Being a regular contributor to Worthpoint has its benefits – for me that is! One of the my main sources of tangent research often comes from people sharing images of items with me. This has so often led to my discovering hitherto unknown silversmiths operating in China in the 18th, 19th and early 20th centuries. The flow of image-sharing has actually increased considerably since I began writing for Worthpoint, making it not only an incredibly good information source, but the contraflow in my direction helps my ongoing research no end.

A New York based Worthpoint reader contacted me with images of a silver snuff box. I was instantly excited when I saw the images; I knew this was going to be a gem in the making!

Kwan Quan Snuff

When I first saw the box, it screamed “Georgian” to me in almost every way other than the obvious decorative motifs employed. The silver colour the hinge mechanism and the general feel of the box is pure late 18th century.

Kwan Quan Image 2

Here [above] we can see the decoration of the lid and the base, while below we can see the maker’s mark which has been placed inside the box.

Kwam Quan makers mark

Kwan Quan snuff side view

Above, we see the detailing of the side decoration of this superb box.

The maker’s mark reads “Quan Quan” [全泉 ]; a maker that hitherto was unknown to me. The general style of the box gives a clue. There are obvious Western Georgian influences, yet the box has obviously been made in China. Canton seemed the natural assumption, it being the port in the late 18th century where foreign trading posts were operating in conjunction with the Canton Cohongs – a period we now know as The China Trade. After some degree of research, I was able to establish that Quan Quan operated a small workshop in Canton circa 1790-1835, making him one of the earliest recorded Chinese Export Silver makers using a maker’s mark!

Given the whole nature of Canton at this period, I would hazard a guess this piece was commissioned by either one of the Massachusetts Bay merchants operating in Canton at the time. The box, I feel, has a more American Georgian feel to it than English or Scottish. The presence of Chinese-style motifs indicates the box is for someone who was used to or had a close relationship with China and its culture.

This snuff box is therefore a very rare piece of museum quality. Worthpoint was the catalyst that brought it to light.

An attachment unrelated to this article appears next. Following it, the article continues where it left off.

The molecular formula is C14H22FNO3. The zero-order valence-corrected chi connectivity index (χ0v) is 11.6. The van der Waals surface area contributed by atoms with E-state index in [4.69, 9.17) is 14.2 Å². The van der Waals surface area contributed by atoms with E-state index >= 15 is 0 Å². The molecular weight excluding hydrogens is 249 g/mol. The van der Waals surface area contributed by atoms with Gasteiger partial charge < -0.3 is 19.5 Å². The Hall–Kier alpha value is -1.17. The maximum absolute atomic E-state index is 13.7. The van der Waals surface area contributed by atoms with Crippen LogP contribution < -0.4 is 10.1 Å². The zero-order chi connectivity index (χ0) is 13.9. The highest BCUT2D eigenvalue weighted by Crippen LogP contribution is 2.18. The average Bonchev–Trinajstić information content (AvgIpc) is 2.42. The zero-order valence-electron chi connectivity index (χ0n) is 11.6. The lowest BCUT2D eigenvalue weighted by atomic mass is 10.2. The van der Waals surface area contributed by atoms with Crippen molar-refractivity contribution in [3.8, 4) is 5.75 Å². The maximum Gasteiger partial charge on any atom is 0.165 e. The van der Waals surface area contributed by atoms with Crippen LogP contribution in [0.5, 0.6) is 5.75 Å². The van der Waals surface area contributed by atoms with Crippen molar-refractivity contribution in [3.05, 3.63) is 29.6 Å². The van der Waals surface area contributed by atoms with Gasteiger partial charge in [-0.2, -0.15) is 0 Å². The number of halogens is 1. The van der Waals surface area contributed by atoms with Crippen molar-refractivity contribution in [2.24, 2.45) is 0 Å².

Back in 2011, a Chinese Export Silver snuff box [below] achieved a stupendous hammer price of $8740 at Christie’s, South Kensington in London.

Canton Christies Snuff

Unlike the Quan Quan snuff box, this box was unmarked but it contains and engraved inscription that dates it at 1818 and mentions Canton. The box weighs a mere 93gm, making this box worth, in silver weight terms, almost $94 a gram!

Chinese Export Silver snuff boxes are generally of high quality. This is probably due to the fact that many of them were commissioned by the foreign sea merchants operating in Canton, making them more personal objects to treasure and use, rather than speculative items to sell in the West.

TKC snuff

Here [above] we have a Chinese Export Silver snuff box made by a Hong Kong maker known only as T.K.C. It is rare to find items from this maker and this box, superbly decorated in the high Chinese style was sold in London for $2000. The box weighs 75gm.

Lee Ching snuff

The Chinese Export Silver snuff box [above] is also in the high Chinese style, using  figures standing within a foliate motif on the lid and scrolling peony and foliage motif around the edge of the box. It was made by Lee Ching, a Chinese Export Silver maker who operated in Canton, Shanghai and Hong Kong. My research has shown the maker’s true name was actually Ching Li. He operated between 1840-1880. The box was sold at a prominent London dealer.

Bonhams snuff

 While this Chinese Export Silver snuff box [above] was sold at Bonhams, London for $1000 this year. The box is unmarked

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This article was written for WorthPoint and can be seen on this link:


Adrien von Ferscht’s website is the largest online information resource for Chinese Export Silver:

His Catalogue of Chinese Export Silver Makers’ Marks [1785-1940] is the largest collector’s guide for Chinese Export Silver available, with information on 155 makers and 133 pages of in-depth history. It is updated every 6-8 months and is only available as a download file. The single purchase price acquires the Catalogue plus all subsequent editions free of charge. Adrien also encourages people to share images and ask questions. The Catalogue is available at:


 Acknowledgments to Danny Cheng in Hong Kong for his translation skills

To Rob Atkinson for images

To Daniel Bexfield, London and Michael Backman, London

Bonhams, London and Christie’s South Kensington, London

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